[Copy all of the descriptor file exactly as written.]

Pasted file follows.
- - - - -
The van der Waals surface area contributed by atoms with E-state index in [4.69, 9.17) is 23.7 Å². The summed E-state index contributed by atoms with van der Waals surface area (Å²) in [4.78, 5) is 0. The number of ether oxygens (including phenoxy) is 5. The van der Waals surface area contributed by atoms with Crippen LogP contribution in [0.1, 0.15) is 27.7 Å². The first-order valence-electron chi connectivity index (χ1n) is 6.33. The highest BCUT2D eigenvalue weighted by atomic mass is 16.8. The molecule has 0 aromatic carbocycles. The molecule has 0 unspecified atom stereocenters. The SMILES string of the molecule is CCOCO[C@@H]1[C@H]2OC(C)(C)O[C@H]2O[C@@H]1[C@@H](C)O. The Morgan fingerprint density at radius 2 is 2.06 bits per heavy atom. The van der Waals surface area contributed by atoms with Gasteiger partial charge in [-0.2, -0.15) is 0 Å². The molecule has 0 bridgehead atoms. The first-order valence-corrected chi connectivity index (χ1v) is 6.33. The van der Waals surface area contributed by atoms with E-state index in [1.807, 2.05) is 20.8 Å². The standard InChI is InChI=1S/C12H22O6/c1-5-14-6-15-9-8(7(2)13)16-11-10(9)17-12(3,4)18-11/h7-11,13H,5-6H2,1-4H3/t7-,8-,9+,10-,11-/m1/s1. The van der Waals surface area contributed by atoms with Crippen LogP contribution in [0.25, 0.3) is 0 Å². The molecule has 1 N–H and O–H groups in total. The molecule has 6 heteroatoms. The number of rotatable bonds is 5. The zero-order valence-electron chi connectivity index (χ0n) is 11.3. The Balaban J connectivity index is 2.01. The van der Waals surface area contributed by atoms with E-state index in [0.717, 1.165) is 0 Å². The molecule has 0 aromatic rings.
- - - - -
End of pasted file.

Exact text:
The van der Waals surface area contributed by atoms with E-state index in [4.69, 9.17) is 23.7 Å². The summed E-state index contributed by atoms with van der Waals surface area (Å²) in [4.78, 5) is 0. The number of ether oxygens (including phenoxy) is 5. The van der Waals surface area contributed by atoms with Crippen LogP contribution in [0.1, 0.15) is 27.7 Å². The first-order valence-electron chi connectivity index (χ1n) is 6.33. The highest BCUT2D eigenvalue weighted by atomic mass is 16.8. The molecule has 0 aromatic carbocycles. The molecule has 0 unspecified atom stereocenters. The SMILES string of the molecule is CCOCO[C@@H]1[C@H]2OC(C)(C)O[C@H]2O[C@@H]1[C@@H](C)O. The Morgan fingerprint density at radius 2 is 2.06 bits per heavy atom. The van der Waals surface area contributed by atoms with Gasteiger partial charge in [-0.2, -0.15) is 0 Å². The molecule has 0 bridgehead atoms. The first-order valence-corrected chi connectivity index (χ1v) is 6.33. The van der Waals surface area contributed by atoms with E-state index in [1.807, 2.05) is 20.8 Å². The standard InChI is InChI=1S/C12H22O6/c1-5-14-6-15-9-8(7(2)13)16-11-10(9)17-12(3,4)18-11/h7-11,13H,5-6H2,1-4H3/t7-,8-,9+,10-,11-/m1/s1. The van der Waals surface area contributed by atoms with Crippen LogP contribution in [0.25, 0.3) is 0 Å². The molecule has 1 N–H and O–H groups in total. The molecule has 6 heteroatoms. The number of rotatable bonds is 5. The zero-order valence-electron chi connectivity index (χ0n) is 11.3. The Balaban J connectivity index is 2.01. The van der Waals surface area contributed by atoms with E-state index in [0.717, 1.165) is 0 Å². The molecule has 0 aromatic rings.